As pilots we know what it is like to fly in a haze, skimming along under the clouds in the late summer afternoon, shafts of golden light streaming through holes in the overcast. Our eyes move nervously back and forth, scanning the horizon for any dangerous objects or other aircraft that may be entering our airspace. Relying on our most important sensory asset, our eyes, we venture on towards our destination.
No different for driving down a country road under a canopy of trees lining the road, occasion beams of scattered light breaking up the cool dark tunnel as you cruise along with not a care in the world. Relaxing in the warmth of a summer afternoon, slightly drowsy as we drive in the afternoon that is casting shadows as it races towards evening. Watching for other cars or little children racing into the road chasing a ball with wild abandon.
Laying back on your beach towel watching the youngsters splashing in the warm water as the afternoon sun slowly descends towards the horizon while being chased by clouds. The air is still and humid as the haze of summer gently envelopes us and makes us sleepy.
In each case, we need our sunglasses to help us improve contrast so we can see the dangers on the edge of vision. But what are the right pair of sunglasses, what lenses should they have? We have our favorite sunnies with their natural smoke gray lenses on, but the haze obscures and makes indistinct those very objects it is so necessary to see.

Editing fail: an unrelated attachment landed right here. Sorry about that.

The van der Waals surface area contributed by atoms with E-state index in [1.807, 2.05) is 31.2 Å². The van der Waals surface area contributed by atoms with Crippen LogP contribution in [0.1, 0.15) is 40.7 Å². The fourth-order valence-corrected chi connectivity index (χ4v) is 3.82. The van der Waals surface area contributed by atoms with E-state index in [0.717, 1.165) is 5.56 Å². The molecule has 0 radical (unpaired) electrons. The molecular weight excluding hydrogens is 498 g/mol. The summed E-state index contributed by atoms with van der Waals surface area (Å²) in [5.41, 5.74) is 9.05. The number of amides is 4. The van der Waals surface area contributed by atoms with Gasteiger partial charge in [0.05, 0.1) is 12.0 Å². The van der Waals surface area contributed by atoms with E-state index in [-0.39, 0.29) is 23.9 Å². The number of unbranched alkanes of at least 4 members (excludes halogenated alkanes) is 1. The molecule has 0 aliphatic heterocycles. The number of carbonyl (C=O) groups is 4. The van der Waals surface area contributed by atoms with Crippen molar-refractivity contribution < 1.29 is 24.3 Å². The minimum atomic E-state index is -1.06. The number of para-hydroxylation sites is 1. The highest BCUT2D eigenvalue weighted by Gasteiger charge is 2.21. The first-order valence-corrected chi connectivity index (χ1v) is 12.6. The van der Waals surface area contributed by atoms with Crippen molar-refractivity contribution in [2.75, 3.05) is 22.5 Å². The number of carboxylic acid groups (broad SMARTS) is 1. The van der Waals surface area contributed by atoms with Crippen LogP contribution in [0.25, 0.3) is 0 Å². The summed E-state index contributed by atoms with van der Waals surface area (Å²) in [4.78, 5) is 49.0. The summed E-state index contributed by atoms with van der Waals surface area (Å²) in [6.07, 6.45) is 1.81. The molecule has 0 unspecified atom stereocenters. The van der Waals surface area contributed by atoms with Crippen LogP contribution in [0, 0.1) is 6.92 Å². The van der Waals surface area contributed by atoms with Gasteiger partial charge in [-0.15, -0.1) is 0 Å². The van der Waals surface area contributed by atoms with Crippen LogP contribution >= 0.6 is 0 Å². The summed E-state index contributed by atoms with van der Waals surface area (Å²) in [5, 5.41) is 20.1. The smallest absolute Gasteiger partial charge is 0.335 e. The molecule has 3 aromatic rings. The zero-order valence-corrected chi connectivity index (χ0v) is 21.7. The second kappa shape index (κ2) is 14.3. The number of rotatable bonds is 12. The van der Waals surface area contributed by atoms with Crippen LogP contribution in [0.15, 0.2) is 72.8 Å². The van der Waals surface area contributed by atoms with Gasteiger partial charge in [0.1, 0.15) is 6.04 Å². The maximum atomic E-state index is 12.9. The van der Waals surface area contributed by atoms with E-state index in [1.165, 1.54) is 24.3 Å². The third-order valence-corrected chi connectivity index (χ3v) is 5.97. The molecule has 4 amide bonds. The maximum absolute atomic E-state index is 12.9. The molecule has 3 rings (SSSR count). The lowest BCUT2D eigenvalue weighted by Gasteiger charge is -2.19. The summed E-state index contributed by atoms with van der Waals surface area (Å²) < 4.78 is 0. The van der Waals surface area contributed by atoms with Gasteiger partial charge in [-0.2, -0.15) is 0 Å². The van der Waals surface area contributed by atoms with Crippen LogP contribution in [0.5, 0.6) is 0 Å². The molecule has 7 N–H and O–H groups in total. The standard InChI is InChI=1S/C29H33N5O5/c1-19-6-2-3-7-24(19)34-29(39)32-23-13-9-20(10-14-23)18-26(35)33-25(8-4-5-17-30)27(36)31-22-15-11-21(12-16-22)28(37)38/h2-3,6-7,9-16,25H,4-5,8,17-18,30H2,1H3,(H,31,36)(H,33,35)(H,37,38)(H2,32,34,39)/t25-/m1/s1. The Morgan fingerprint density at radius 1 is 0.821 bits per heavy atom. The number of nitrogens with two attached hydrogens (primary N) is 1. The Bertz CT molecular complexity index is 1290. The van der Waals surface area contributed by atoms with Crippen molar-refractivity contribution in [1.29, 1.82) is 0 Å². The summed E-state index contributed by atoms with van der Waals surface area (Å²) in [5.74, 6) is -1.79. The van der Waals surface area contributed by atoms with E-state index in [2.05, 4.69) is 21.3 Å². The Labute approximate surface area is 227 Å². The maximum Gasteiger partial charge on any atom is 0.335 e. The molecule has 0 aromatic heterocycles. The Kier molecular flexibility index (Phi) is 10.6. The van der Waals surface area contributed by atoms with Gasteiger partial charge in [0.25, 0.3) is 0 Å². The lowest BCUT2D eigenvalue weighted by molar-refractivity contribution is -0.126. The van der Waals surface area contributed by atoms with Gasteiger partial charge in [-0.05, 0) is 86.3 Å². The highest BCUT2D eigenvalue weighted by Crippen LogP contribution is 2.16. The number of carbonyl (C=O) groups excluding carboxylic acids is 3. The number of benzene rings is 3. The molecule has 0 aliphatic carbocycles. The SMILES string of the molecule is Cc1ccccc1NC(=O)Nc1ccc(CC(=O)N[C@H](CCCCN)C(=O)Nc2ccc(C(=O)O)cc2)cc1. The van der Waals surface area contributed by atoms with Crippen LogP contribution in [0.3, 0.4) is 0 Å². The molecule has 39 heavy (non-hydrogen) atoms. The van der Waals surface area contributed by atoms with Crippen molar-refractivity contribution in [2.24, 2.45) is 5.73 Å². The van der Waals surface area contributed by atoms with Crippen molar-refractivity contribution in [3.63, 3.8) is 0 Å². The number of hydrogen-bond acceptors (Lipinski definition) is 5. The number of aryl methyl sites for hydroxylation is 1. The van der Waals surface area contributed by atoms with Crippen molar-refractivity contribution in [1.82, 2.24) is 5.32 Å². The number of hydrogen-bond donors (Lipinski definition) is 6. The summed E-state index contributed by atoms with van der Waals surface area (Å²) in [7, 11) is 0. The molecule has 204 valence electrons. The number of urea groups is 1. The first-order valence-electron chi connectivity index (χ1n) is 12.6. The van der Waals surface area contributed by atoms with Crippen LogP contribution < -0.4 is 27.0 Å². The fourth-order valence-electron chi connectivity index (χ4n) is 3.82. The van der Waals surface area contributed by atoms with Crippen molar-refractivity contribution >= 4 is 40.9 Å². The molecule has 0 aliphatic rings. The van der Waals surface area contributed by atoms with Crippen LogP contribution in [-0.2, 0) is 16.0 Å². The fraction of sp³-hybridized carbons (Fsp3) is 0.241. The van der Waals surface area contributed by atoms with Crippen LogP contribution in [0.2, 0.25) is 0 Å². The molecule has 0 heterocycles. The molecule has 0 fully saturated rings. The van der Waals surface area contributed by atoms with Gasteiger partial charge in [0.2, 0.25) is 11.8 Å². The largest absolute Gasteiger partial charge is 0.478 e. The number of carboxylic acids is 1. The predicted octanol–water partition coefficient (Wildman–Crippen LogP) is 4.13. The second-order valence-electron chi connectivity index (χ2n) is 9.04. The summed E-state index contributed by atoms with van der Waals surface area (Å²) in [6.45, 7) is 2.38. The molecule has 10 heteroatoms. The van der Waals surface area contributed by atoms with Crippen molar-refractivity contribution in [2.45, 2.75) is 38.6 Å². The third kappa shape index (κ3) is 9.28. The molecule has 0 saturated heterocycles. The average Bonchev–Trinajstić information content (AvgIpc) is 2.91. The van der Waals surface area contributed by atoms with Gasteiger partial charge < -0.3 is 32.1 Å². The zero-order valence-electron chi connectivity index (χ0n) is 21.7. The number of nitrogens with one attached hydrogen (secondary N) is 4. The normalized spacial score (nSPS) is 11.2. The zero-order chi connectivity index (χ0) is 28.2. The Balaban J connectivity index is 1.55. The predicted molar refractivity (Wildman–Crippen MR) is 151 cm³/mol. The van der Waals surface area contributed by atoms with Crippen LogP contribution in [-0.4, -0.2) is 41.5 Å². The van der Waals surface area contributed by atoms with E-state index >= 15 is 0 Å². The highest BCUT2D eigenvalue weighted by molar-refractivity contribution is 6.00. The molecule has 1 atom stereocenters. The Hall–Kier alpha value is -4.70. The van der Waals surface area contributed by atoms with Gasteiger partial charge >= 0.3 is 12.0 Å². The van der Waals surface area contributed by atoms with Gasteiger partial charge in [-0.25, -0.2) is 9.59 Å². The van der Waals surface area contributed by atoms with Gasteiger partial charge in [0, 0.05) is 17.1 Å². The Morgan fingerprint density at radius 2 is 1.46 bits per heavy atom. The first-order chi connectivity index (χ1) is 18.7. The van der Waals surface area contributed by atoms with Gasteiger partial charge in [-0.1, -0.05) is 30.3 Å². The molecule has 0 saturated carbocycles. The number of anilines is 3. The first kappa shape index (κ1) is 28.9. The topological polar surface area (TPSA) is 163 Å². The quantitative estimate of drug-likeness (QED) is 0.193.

The gray lenses let the natural light pass through and reach our eyes showing us the true color of our surroundings and protect our eyes against harmful ultraviolet radiation beaming down from above. But in the haze, something is missing, something not quite right.
Nearby is a friend who has decided to wear his tan lens sunglasses and he can see things on the perimeter quicker and clearer than you. You wonder why he can see them easier and faster than you can.
The reason is simple – tan sunglasses lenses increase contrast in low light and haze conditions – period.
That’s why we always recommend to our fellow pilots, and now to you too, that you always carry a second pair of sunglasses to compliment your true natural smoke gray lens sunglasses. That second pair should have tan lenses so that later in the day when the sun is fading and the overcast increasing creating a low light haze condition that you can see everything in sharper contrast.
Our eyes are always our first line of defense when working or playing outdoors, and our sunglasses are what both protect our eyes and increase our visual acuity so that we can see any nearby danger quickly and clearly, always in time to take action to avoid the danger and protect our loved ones.
So before you forget to be sure and get that second pair of aviator sunglasses with tan lenses to make sure you can see properly in those low light and haze conditions of summer afternoons.
As a pilot, I have experienced all of the various lighting conditions we encounter while flying from place to place. Over time I have learned that during the summer in haze and/or low light conditions the proper sunglass lenses can make a big difference in my ability to see and be seen. I always carry a pair of aviator sunglasses with tan sunglass lenses with me for just such conditions.
My experience has shown that Randolph Aviators are the best sunglasses with tan sunglass lenses for the money.
Pilot sunglasses are an important tool for all pilots whenever flying their aircraft.